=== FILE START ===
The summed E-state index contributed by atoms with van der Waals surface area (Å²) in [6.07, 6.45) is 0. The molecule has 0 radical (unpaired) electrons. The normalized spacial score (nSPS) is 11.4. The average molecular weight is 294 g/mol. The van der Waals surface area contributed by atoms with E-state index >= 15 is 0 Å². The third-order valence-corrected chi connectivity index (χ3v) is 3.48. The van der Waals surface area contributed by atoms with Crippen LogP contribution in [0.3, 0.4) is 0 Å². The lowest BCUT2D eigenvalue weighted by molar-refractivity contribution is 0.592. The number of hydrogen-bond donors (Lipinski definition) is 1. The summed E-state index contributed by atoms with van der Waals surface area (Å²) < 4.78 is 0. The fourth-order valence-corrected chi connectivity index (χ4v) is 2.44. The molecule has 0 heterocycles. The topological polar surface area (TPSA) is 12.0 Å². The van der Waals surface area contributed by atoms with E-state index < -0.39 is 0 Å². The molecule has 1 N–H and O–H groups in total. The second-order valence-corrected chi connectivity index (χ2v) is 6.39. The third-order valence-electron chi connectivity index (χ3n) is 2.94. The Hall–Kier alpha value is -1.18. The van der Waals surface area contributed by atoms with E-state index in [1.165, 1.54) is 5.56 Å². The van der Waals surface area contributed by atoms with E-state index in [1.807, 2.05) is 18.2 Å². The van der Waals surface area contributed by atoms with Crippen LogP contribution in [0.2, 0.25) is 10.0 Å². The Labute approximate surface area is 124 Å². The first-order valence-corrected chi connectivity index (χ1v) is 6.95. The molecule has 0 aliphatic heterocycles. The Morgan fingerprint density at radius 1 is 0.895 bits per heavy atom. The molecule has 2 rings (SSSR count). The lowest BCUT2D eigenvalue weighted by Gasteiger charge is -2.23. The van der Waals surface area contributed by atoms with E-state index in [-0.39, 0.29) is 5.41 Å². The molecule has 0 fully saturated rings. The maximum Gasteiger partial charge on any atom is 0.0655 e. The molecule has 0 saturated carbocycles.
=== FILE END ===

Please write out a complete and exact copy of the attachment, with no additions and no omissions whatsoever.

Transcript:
The summed E-state index contributed by atoms with van der Waals surface area (Å²) in [6.07, 6.45) is 0. The molecule has 0 radical (unpaired) electrons. The normalized spacial score (nSPS) is 11.4. The average molecular weight is 294 g/mol. The van der Waals surface area contributed by atoms with E-state index >= 15 is 0 Å². The third-order valence-corrected chi connectivity index (χ3v) is 3.48. The van der Waals surface area contributed by atoms with Crippen LogP contribution in [0.3, 0.4) is 0 Å². The lowest BCUT2D eigenvalue weighted by molar-refractivity contribution is 0.592. The number of hydrogen-bond donors (Lipinski definition) is 1. The summed E-state index contributed by atoms with van der Waals surface area (Å²) < 4.78 is 0. The fourth-order valence-corrected chi connectivity index (χ4v) is 2.44. The molecule has 0 heterocycles. The topological polar surface area (TPSA) is 12.0 Å². The van der Waals surface area contributed by atoms with E-state index < -0.39 is 0 Å². The molecule has 1 N–H and O–H groups in total. The second-order valence-corrected chi connectivity index (χ2v) is 6.39. The third-order valence-electron chi connectivity index (χ3n) is 2.94. The Hall–Kier alpha value is -1.18. The van der Waals surface area contributed by atoms with E-state index in [1.165, 1.54) is 5.56 Å². The van der Waals surface area contributed by atoms with E-state index in [1.807, 2.05) is 18.2 Å². The van der Waals surface area contributed by atoms with Crippen LogP contribution in [0.2, 0.25) is 10.0 Å². The Labute approximate surface area is 124 Å². The first-order valence-corrected chi connectivity index (χ1v) is 6.95. The molecule has 0 aliphatic heterocycles. The Morgan fingerprint density at radius 1 is 0.895 bits per heavy atom. The molecule has 2 rings (SSSR count). The lowest BCUT2D eigenvalue weighted by Gasteiger charge is -2.23. The van der Waals surface area contributed by atoms with E-state index in [-0.39, 0.29) is 5.41 Å². The molecule has 0 fully saturated rings. The maximum Gasteiger partial charge on any atom is 0.0655 e. The molecule has 0 saturated carbocycles.